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There does seem to be a market, and sufficient interest, in a T20 league in Pakistan, but the PCB's defensive mindset is not helping
February 5, 2013
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Pakistan's national team may be battling it out in South Africa at the moment, but life at the PCB these days is heavily dominated by the domestic matter of the Pakistan Super League. It's still just an idea, and there isn't much yet to show for it beyond a name and a logo, but there is a distinct buzz about it. If the PSL's organisers are working their way down a checklist, then the first box - the one requiring them to create a bit of a stir - can certainly be ticked.
One reason for the chatter is that the event is shrouded in mystery. All that the PCB is willing to reveal at this point is that it will be a T20 league with five city-based franchises competing over 23 matches starting March 26, and that - judging from the player auction slabs - serious money will be involved. Beyond this, things are sketchy. The five cities have not been named, and PCB officials politely demur when questioned about finances in granular detail. "Everything will be revealed in due course," said Nadeem Sarwar, the PCB media manager, in a recent phone conversation. "Talk of financial matters like net capitalisation and broadcasting revenue is premature at this point, but I can assure you all details are being worked out with great efficiency and diligence."
An indication of the PCB's serious intent regarding PSL is the involvement of the ICC's ex-boss Haroon Lorgat as an advisor to the league. The naming of Mike Procter as a match referee, and the appointment of a four-person umpiring panel comprising Rudi Koertzen and Russell Tiffin, in addition to Asad Rauf and Aleem Dar, are also positive signs.
Pakistan cricket insiders have also warmly welcomed the naming of Salman Sarwar Butt as the league's managing director. A respected banker and noted cricket buff, Butt was instrumental in setting up Pakistan's domestic T20 competition, whose first edition in 2005 was sponsored by his then employer, ABN-AMRO Bank. Even in Pakistan's fractious cricket circles, no one has anything negative to say about him. During a recent phone chat, he confirmed that there was mounting interest in the PSL from broadcasters and potential team owners. "I cannot give you any names at the moment," he said, "but the interest in TV rights has come from outside Pakistan as well."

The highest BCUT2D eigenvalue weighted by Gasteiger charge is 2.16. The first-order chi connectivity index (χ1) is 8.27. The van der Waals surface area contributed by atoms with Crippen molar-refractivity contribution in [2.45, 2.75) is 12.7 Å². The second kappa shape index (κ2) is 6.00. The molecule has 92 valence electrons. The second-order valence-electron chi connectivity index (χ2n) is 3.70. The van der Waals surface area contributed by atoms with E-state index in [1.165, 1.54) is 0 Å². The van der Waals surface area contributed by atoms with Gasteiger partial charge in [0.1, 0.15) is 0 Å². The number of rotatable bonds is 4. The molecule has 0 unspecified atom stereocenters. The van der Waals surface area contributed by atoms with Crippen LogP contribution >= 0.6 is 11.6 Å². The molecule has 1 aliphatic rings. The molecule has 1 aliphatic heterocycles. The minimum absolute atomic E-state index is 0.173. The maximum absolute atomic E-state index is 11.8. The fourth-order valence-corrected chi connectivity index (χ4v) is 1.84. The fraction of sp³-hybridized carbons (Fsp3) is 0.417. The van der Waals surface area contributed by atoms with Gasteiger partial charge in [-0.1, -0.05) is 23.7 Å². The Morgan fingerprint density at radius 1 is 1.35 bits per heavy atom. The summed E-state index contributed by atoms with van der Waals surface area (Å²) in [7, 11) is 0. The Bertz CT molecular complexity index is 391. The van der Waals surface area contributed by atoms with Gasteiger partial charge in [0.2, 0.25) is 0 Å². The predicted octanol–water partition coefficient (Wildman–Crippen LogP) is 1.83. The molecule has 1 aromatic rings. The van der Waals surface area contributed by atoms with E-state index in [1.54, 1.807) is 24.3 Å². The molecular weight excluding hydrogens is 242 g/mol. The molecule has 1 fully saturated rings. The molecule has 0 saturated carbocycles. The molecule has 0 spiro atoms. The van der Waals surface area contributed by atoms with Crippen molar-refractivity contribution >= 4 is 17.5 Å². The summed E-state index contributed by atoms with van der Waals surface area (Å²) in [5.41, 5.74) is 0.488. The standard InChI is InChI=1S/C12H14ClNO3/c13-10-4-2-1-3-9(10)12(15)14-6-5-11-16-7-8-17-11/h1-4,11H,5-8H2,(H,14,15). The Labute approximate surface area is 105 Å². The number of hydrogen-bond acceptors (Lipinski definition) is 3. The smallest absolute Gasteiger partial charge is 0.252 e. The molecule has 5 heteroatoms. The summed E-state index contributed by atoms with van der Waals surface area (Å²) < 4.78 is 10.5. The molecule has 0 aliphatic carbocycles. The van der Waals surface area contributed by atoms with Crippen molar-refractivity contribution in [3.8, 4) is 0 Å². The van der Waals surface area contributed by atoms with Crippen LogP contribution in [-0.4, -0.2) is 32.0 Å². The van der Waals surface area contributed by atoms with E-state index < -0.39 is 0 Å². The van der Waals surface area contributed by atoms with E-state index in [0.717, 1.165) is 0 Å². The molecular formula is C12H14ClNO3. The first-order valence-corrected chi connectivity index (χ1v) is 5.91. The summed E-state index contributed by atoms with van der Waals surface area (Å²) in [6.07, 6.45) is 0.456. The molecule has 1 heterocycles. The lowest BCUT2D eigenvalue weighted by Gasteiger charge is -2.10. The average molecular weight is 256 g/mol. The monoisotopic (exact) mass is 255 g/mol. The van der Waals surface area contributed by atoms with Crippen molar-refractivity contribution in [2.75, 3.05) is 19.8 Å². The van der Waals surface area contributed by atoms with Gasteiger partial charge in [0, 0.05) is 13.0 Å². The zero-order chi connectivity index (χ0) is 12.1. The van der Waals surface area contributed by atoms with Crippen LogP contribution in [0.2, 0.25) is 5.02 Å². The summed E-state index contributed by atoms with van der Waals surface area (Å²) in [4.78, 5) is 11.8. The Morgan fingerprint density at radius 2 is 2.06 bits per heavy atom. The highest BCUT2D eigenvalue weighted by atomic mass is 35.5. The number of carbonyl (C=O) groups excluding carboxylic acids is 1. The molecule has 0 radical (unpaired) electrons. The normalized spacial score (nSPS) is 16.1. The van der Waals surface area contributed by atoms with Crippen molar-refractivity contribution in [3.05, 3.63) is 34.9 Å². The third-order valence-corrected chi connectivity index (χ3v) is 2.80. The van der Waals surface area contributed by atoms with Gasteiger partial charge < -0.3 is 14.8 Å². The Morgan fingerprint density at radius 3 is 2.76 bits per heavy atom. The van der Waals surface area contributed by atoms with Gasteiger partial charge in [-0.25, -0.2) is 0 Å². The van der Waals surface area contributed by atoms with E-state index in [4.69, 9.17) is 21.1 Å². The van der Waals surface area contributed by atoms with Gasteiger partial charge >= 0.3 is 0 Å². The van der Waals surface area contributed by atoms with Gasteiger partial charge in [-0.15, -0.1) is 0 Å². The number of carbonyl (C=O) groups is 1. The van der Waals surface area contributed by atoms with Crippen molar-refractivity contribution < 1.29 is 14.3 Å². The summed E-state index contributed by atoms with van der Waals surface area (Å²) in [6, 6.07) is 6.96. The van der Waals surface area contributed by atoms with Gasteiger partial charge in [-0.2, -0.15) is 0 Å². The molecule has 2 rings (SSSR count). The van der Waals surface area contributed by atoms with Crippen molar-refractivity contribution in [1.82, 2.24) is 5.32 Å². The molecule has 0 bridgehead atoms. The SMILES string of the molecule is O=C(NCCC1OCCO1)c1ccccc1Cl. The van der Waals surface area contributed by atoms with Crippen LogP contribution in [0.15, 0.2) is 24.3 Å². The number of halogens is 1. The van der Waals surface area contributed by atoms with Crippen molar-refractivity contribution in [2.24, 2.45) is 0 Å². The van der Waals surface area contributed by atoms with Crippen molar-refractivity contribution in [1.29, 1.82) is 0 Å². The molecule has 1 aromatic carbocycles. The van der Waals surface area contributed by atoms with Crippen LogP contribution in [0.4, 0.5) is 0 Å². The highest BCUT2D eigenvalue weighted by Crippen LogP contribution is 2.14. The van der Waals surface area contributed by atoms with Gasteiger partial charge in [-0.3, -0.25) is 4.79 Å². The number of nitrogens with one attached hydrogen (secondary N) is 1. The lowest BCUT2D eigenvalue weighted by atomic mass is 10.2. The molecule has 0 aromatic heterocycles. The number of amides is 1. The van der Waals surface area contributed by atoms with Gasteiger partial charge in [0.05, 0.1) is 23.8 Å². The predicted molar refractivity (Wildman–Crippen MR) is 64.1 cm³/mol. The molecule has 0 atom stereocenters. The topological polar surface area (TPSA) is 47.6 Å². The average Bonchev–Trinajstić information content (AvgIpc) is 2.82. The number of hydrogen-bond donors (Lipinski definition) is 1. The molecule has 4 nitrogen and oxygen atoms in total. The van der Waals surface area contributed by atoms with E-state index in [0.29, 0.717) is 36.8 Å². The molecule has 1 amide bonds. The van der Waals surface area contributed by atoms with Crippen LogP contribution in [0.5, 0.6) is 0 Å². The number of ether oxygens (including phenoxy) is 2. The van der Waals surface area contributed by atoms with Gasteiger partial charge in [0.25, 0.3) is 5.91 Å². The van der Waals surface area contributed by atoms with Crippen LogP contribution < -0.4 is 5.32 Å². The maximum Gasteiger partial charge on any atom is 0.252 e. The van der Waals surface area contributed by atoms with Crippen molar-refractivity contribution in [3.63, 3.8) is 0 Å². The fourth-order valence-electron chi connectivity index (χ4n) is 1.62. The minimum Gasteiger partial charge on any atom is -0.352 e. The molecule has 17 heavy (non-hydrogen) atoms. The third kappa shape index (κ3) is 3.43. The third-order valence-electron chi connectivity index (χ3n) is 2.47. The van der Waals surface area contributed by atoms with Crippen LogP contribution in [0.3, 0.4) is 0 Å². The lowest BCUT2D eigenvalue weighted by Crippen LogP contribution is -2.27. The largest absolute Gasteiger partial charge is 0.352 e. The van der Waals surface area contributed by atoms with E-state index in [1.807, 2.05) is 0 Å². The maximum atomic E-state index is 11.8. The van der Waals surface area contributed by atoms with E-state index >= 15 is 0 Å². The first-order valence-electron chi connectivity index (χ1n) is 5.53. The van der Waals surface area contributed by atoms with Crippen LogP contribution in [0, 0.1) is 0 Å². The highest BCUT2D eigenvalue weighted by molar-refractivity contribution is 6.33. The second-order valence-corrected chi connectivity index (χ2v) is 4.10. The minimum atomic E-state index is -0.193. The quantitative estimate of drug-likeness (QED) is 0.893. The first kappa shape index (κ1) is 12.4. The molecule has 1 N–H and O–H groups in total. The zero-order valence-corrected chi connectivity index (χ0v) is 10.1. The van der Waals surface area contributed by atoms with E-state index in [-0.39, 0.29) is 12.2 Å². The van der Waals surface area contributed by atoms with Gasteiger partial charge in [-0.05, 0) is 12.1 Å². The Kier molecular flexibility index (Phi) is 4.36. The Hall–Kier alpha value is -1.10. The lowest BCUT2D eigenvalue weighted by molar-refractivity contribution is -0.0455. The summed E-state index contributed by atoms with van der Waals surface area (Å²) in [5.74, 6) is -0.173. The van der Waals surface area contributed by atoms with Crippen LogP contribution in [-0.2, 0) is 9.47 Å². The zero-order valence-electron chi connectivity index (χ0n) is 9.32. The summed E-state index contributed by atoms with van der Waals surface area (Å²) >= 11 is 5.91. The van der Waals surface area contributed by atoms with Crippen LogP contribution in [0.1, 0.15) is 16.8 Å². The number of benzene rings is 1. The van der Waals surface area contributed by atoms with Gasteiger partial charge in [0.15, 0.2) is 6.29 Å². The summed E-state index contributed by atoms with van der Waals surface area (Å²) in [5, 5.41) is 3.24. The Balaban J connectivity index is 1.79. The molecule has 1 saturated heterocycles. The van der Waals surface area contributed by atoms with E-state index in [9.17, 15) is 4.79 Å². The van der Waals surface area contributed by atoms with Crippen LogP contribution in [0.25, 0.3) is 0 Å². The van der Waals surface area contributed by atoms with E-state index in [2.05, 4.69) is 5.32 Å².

Butt (no relation to the Pakistan ex-captain) converses in a calm and reassuring manner, and seems clear about the limits of what he can create. When asked if he plans to reproduce the glitz and glamour of the IPL, which is inevitably held up as the gold standard for any franchise-based T20 competition, he refused to take the bait. "Lalit Modi is a legend, and what he did in creating the IPL was simply brilliant," said Butt. "Our effort is different - the scale is simpler, and we are struggling with certain limitations, but we are confident of delivering an impressive product."
It remains to be seen how effectively those limitations can be overcome. Ultimately, what will distinguish the PSL from Pakistan's standard domestic T20 tournament is the presence of overseas players and a substantial glamour quotient. PCB officials are claiming they can attract a host of high-profile stars - the Kevin Pietersens, Michael Clarkes, and Chris Gayles of the international game - but given the security perception surrounding Pakistan - already the England cricketers' association and the Federation of International Cricketers' Associations have advised players against participating - that appears a tall claim. Glamour too, at least in the conventional sense, will be hard to come by: Pakistan has no Bollywood equivalent, gossip and tabloid media are frowned upon, and the country's conservative outlook precludes the presence of sexualised cheerleaders.